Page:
It doesn't give the press a free pass, but the consistency with which those articles mention the prison time does at least suggest that pigeon.ly is embracing that angle when they deal with the press.


The article touches on it a bit, but I wonder what kind of value a company as mature as Pigeon.ly is going to get from YC.

Not saying it'll be lower than others, just probably different.


[deleted]


Just to be a pedant, you are talking about Registry of .ly cctld. Their registrar is a separate provider with a contract with the registry.

I'm not a fan of abusing ccTLDs as generics, although in the case of .io I'm willing to make an exception since Indian Ocean Territory isn't really a country.


He has a specific gripe about this because of an adult-themed website that lost its domain registration, since Libya is an Islamic country and the registrar adheres to a different set of cultural standards.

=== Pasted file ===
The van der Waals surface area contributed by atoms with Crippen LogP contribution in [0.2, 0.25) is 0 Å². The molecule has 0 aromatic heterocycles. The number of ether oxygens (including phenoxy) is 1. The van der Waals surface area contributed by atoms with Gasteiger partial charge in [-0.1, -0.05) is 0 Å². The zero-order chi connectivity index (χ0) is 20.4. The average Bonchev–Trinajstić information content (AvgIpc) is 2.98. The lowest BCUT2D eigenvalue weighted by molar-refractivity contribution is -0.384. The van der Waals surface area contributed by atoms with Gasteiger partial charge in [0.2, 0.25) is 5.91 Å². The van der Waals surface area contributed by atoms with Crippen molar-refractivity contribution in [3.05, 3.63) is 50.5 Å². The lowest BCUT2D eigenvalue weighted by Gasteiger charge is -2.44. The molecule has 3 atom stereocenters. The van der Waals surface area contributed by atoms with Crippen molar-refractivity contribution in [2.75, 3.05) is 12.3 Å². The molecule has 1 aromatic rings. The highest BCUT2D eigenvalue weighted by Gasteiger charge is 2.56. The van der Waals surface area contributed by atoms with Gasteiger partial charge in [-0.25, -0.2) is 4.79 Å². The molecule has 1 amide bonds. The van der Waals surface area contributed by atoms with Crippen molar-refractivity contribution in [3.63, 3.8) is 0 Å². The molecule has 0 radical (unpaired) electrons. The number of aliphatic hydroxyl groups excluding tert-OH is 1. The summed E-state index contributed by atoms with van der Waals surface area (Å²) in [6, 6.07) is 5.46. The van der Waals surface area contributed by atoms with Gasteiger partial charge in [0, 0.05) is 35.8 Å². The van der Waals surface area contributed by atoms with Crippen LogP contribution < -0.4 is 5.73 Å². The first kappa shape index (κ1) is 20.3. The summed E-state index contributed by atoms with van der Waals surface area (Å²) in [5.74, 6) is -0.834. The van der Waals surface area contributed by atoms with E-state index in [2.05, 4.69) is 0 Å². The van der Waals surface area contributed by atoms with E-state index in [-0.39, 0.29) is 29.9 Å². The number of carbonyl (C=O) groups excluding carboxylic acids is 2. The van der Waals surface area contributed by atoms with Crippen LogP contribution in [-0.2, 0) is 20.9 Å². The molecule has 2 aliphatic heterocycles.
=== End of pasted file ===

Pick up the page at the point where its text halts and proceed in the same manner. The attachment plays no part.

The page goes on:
Yeah, I personally think using .LY is insane for a lot of reasons, including that.

I'm annoyed by .co, even, though.

DNSSEC makes the problems with misuse of ccTLDs even more apparent.


This is a good reminder that tech is about improving people's lives, not the latest NoSQL-Node-React-NextShit-OMGYouDontUseThisYet. Sometimes I need to remind myself.


Remember meeting these visionary founders a few years ago. Great product. Looking forward to seeing what will happen after YC. :)


It has been a little bit crazy over the past couple of days but I just wanted to say thanks for all the support. - Frederick.


Glad to see this news, Fredrick. Keep pushing!


now, someone just needs to submit a pull request to stripe for accepting cigarettes as payment.


I love this concept!


[deleted]


Video conferencing is a premium product and a big money maker for them. The hurdle comes from needing someone to monitor the video calls while they are on them. So video calls need active monitoring while voice calls are more passive.